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A prize-winning poet and author of Savage Grace traces the FBI's history of treading on the first amendment with accounts of how the organization intimidated writers and hired librarians as spies. 25,000 first printing. $25,000 ad/promo.
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Richly researched broadside against the FBI's invasion of the rights of US writers to think for themselves; by the co-author of the Edgar-winning Savage Grace (1985). Aside from the 146 writers whose files were recovered from the FBI through the Freedom of Information Act for use in this book, Robins lists even more whose files she did not get access to or who are not discussed here for lack of space. Files of living authors can be released only to the authors themselves, but Robins did write to many--such as Arthur Miller, Norman Mailer, and Kay Boyle- -who had recovered their own files and who passed on to her their response to notes by FBI agents and informants. Judging from Robins's account, which covers the Bureau's snooping on writers and books--from John Reed and WW I through the recent campaign to access library rolls--the FBI seems full of idiots. As Murray Kempton says here: ``These files are so goddamn inept...You think of a lunatic sitting there and saying `off with their heads'--and there's no axe. I mean he presses this button and he says destroy this man's career and the career is not destroyed.'' As Robins reveals, the truth was that J. Edgar Hoover was leery of jabbing writers, who had such quick ways of fighting back in print--not that writers knew this, of course. Even the suggestion of FBI surveillance apparently had a chilling effect that dissuaded many from pursuing subjects sure to place them under even greater observation. Hoover, Robins says, ``tailored the meaning of the word alien to fit writer''--and ``most of the damage was invisible.'' Her story climaxes with the FBI's Library Awareness Program, which attempted to enlist librarians in informing on book borrowers--an act called by librarians ``an unconscionable invasion of the right of privacy....'' Noteworthy, but repetitive and rarely catching fire. -- Copyright ©1992, Kirkus Associates, LP. All rights reserved.From Library Journal:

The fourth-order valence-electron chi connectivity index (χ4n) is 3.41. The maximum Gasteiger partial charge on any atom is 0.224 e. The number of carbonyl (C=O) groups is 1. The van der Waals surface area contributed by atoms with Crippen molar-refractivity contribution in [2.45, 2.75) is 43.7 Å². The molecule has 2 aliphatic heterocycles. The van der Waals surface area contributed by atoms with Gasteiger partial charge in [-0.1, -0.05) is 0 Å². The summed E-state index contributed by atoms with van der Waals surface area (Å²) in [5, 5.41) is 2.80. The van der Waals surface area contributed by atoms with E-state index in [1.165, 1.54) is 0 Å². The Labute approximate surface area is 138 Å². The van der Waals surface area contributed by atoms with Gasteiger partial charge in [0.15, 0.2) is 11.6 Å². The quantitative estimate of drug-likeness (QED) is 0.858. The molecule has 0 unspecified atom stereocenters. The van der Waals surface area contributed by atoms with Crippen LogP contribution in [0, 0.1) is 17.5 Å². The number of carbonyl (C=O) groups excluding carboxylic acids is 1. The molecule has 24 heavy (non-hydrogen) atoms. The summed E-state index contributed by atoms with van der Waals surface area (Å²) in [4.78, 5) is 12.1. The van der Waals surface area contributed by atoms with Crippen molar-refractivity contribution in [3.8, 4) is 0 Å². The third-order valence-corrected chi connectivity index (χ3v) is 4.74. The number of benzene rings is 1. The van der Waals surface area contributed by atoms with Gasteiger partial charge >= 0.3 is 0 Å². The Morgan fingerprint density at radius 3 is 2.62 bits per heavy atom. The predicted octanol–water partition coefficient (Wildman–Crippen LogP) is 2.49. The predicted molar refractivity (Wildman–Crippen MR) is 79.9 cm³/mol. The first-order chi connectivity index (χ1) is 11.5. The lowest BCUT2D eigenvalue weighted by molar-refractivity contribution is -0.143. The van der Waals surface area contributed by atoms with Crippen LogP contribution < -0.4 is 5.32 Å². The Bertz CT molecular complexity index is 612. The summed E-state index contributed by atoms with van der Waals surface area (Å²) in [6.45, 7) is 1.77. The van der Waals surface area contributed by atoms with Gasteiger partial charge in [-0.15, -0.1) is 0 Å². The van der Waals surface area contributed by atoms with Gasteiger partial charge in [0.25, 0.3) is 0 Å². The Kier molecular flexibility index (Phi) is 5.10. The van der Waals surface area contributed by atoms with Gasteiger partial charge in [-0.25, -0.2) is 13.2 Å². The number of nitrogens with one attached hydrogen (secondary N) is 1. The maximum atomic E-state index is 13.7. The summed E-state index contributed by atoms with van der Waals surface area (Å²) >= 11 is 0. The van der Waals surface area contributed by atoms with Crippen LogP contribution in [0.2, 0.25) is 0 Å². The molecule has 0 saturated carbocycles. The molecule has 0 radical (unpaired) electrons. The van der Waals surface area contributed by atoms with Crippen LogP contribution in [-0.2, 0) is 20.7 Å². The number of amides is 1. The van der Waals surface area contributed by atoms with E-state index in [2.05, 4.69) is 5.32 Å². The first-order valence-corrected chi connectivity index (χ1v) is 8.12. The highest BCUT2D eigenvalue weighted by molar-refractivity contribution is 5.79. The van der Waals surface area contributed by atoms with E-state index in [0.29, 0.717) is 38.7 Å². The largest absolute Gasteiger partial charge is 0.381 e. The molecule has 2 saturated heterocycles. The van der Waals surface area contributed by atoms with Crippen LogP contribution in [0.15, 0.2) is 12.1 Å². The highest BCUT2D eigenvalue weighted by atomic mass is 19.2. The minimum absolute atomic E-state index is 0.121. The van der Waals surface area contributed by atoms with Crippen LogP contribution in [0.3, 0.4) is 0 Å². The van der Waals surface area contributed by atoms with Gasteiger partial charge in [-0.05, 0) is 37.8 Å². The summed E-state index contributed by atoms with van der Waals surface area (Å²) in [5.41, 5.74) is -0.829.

There's nothing new in the fact that J. Edgar Hoover was paranoid and invasive of people's privacy, but Robins, author of the Edgar Award-winning true crime book Savage Grace ( LJ 7/85), adds a few more nails to the coffin as she provides exhaustive, often petty details of the files Hoover and the FBI kept on writers involved in any "suspect" activity. While Robins's research is admirable--much of the documentation is drawn from Freedom of Information Acts requests--her report lacks the compelling drama of Victor Navasky's National Book Award-winning Naming Names ( LJ 9/15/80). Still, librarians will be pleased to note that Robins includes the FBI's Library Awareness Program as part of the attack on freedom of expression, although she ends with the disturbing note that the program is probably still very much alive. Recommended for extensive collections on the FBI and 20th-century American writers.
- Judy Quinn, "Library Journal"
Copyright 1992 Reed Business Information, Inc.
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Book Description Rutgers Univ Pr, 1993. Paperback. Condition: New. First Thus. Seller Inventory # DADAX0813519543
Book Description Rutgers Univ Pr, 1993. Condition: New. book. Seller Inventory # M0813519543
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Book Description Rutgers Univ Pr, 1993. Paperback. Condition: New. First Thus. Ships with Tracking Number! INTERNATIONAL WORLDWIDE Shipping available. Buy with confidence, excellent customer service!. Seller Inventory # 0813519543n